Team Deathmatch aside, the other multiplayer modes draw closely from the world’s fiction. Payne Killer casts two players as Max and his ally Pasos and pits the rest of the players against them. Points are scored by the dynamic duo as they take down their enemies and killing either of the partnership results in the player that inflicted the most damage assuming the role of either Max or Pasos and having their own opportunity to rack up points.
Gang Wars is an altogether more involved, consistent mode and is being hailed by Rockstar as the flagship multiplayer mode. It exists in the same world as the single-player story. There are five different rounds building to the showdown and each round can branch depending on which side wins. So, the first round could be a normal team deathmatch followed by a round in which the player who achieved the most kills becomes a VIP target to be protected by his teammates.
That might be followed by having to planting bombs in the rival’s territory, which need to be armed and detonated to win the round. This all builds up to the showdown in which the results of the previous round are factored in, awarding bonuses in that final round. It means that if you’ve won more of the previous rounds you’ll have an advantage, but the other team can still turn it around by overcoming their disadvantage.
It’s an interesting concept that provides a prolonged and varied multiplayer experience with an overarching thread tying the rounds together, rather than having them as a series of unconnected bouts frag one-upmanship. The narrative touches are welcome, too, as several minor storylines are continued from various points of the single-player experience.
Rockstar reps promise that the narrative threads explored by Gang Wars are in no way integral to furthering the single-player experience, simply that they provide a narrative tissue to help the single and multiplayer feel connected and to provide context to your actions in multiplayer.
The final main element of multiplayer concerns the Social Club and creation of in-game crews, as announced last week. Few additional details are discussed but reps explain that crews you create in Max Payne 3 are run through the Social Club and provide a way to create alliances and vendettas with other players. The rivalries are tracked and it that’s going to carry through to future games, including GTA V.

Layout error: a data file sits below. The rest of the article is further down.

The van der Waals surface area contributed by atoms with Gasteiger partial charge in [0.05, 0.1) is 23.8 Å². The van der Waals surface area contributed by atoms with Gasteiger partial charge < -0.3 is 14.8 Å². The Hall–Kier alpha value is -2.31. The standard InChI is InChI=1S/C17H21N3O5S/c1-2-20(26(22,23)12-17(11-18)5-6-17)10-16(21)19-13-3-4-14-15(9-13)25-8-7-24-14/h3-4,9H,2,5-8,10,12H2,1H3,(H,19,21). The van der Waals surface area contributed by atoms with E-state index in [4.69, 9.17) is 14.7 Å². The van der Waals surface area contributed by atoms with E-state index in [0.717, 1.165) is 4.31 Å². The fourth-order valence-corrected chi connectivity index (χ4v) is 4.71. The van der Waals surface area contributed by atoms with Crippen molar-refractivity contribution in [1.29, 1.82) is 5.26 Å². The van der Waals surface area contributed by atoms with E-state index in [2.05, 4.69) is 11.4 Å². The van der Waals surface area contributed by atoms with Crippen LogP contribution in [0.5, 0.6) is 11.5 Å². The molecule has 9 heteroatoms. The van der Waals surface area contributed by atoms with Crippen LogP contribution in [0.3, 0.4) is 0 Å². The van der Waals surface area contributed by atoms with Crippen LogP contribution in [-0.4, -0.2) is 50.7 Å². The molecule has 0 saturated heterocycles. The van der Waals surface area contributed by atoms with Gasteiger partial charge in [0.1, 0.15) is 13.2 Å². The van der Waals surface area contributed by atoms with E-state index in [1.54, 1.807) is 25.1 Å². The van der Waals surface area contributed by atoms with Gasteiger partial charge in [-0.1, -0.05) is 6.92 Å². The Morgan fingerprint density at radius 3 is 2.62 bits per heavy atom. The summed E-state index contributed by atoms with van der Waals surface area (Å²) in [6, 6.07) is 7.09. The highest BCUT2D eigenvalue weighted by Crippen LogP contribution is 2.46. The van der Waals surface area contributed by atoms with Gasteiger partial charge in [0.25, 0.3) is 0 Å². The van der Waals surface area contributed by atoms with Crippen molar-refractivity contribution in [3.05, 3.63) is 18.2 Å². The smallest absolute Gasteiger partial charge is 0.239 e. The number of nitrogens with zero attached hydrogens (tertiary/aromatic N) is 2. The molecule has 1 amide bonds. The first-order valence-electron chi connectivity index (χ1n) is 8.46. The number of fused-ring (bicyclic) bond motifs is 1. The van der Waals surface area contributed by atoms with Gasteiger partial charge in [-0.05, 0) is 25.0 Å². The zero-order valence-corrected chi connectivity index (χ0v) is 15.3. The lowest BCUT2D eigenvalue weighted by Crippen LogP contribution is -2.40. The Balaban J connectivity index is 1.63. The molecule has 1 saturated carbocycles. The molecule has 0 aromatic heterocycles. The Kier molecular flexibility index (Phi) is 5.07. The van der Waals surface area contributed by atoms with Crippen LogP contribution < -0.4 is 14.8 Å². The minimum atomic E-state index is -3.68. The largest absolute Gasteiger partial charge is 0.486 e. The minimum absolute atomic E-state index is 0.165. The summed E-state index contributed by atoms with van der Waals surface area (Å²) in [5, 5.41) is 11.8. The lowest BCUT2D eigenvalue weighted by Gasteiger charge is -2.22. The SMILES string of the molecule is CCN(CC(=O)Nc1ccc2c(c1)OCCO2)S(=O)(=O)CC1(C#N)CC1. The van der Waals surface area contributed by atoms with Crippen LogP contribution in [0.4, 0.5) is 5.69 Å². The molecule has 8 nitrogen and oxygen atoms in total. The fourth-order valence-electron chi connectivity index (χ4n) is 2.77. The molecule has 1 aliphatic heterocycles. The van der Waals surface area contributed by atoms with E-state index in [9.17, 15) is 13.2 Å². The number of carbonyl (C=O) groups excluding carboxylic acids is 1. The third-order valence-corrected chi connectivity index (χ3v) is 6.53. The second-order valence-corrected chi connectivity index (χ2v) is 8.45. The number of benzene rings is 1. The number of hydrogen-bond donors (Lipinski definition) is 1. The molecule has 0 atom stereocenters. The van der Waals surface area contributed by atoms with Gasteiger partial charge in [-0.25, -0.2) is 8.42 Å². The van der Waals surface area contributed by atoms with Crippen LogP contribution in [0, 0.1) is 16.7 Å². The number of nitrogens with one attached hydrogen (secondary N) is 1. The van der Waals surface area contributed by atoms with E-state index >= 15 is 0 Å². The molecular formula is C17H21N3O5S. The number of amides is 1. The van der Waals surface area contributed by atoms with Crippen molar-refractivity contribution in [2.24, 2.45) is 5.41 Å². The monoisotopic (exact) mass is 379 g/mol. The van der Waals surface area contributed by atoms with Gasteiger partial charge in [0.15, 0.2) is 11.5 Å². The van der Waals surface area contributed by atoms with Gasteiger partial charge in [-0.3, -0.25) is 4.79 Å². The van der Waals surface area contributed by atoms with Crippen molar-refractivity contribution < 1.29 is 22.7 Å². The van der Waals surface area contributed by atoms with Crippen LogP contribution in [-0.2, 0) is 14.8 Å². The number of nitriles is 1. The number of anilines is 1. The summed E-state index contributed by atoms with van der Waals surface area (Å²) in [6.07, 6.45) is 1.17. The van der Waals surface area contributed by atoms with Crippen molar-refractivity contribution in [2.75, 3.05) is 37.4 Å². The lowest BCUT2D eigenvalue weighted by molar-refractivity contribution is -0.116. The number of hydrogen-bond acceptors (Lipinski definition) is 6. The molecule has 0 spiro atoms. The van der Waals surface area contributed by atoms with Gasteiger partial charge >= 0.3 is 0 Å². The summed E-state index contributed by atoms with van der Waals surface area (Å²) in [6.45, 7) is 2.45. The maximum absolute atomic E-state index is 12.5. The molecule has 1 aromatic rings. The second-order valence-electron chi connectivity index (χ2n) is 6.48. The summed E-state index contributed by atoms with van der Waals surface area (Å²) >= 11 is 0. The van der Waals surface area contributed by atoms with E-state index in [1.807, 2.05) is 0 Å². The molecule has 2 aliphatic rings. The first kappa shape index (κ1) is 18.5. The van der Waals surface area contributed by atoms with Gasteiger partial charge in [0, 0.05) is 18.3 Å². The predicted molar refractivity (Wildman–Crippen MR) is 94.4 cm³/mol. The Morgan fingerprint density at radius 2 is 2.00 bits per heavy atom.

Listening to Rockstar discuss its plans for multiplayer in Max Payne 3, it’s easy to forget that Max has always been a solitary fellow and that, by rights, the notion of multiplayer description in a Max Payne title should sound both ill-fitting and tacked-on. However, an afternoon of creating customised builds with varied weapon, equipment and Burst loadouts and then playing through several rounds of fast paced deathmatch, Payne Killer and the excellent Gang Wars entirely dismisses the notion that multiplayer might be an awkward fit for Max.
In recent years, multiplayer modes have cropped up in numerous games that many feel have no business carrying them. But when as much thought and effort is made to incorporate a title’s ethos, as looks to have been made by Rockstar in Max Payne 3, it’s hard to argue that its inclusion is anything other than a boon.
Max Payne 3 launches for 360 and PS3 in the US on May 15 and on May 18 in Europe. It launches on PC in the US on May 29 and on June 1 in Europe and the UK.